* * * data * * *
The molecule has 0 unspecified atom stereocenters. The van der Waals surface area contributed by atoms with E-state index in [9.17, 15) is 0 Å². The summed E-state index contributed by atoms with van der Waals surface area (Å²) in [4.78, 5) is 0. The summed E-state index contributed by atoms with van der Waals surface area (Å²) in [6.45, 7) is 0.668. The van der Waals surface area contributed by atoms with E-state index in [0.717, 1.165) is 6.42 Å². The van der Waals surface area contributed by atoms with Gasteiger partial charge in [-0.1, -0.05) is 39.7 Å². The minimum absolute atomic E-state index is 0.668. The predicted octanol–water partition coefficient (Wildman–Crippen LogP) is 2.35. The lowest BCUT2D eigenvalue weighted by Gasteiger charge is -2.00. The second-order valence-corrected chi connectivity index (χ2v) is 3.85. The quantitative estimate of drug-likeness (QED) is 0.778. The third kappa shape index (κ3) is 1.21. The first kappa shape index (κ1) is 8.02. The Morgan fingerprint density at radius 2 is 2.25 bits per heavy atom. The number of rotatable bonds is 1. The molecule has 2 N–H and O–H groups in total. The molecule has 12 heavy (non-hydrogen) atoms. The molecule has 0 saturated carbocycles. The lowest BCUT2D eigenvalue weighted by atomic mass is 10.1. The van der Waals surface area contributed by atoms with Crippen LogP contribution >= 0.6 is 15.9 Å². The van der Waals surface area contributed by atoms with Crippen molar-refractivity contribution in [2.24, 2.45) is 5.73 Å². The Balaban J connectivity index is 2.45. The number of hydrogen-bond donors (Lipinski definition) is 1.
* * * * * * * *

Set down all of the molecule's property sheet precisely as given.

The molecule has 0 unspecified atom stereocenters. The van der Waals surface area contributed by atoms with E-state index in [9.17, 15) is 0 Å². The summed E-state index contributed by atoms with van der Waals surface area (Å²) in [4.78, 5) is 0. The summed E-state index contributed by atoms with van der Waals surface area (Å²) in [6.45, 7) is 0.668. The van der Waals surface area contributed by atoms with E-state index in [0.717, 1.165) is 6.42 Å². The van der Waals surface area contributed by atoms with Gasteiger partial charge in [-0.1, -0.05) is 39.7 Å². The minimum absolute atomic E-state index is 0.668. The predicted octanol–water partition coefficient (Wildman–Crippen LogP) is 2.35. The lowest BCUT2D eigenvalue weighted by Gasteiger charge is -2.00. The second-order valence-corrected chi connectivity index (χ2v) is 3.85. The quantitative estimate of drug-likeness (QED) is 0.778. The third kappa shape index (κ3) is 1.21. The first kappa shape index (κ1) is 8.02. The Morgan fingerprint density at radius 2 is 2.25 bits per heavy atom. The number of rotatable bonds is 1. The molecule has 2 N–H and O–H groups in total. The molecule has 12 heavy (non-hydrogen) atoms. The molecule has 0 saturated carbocycles. The lowest BCUT2D eigenvalue weighted by atomic mass is 10.1. The van der Waals surface area contributed by atoms with Crippen LogP contribution >= 0.6 is 15.9 Å². The van der Waals surface area contributed by atoms with Crippen molar-refractivity contribution in [2.24, 2.45) is 5.73 Å². The Balaban J connectivity index is 2.45. The number of hydrogen-bond donors (Lipinski definition) is 1.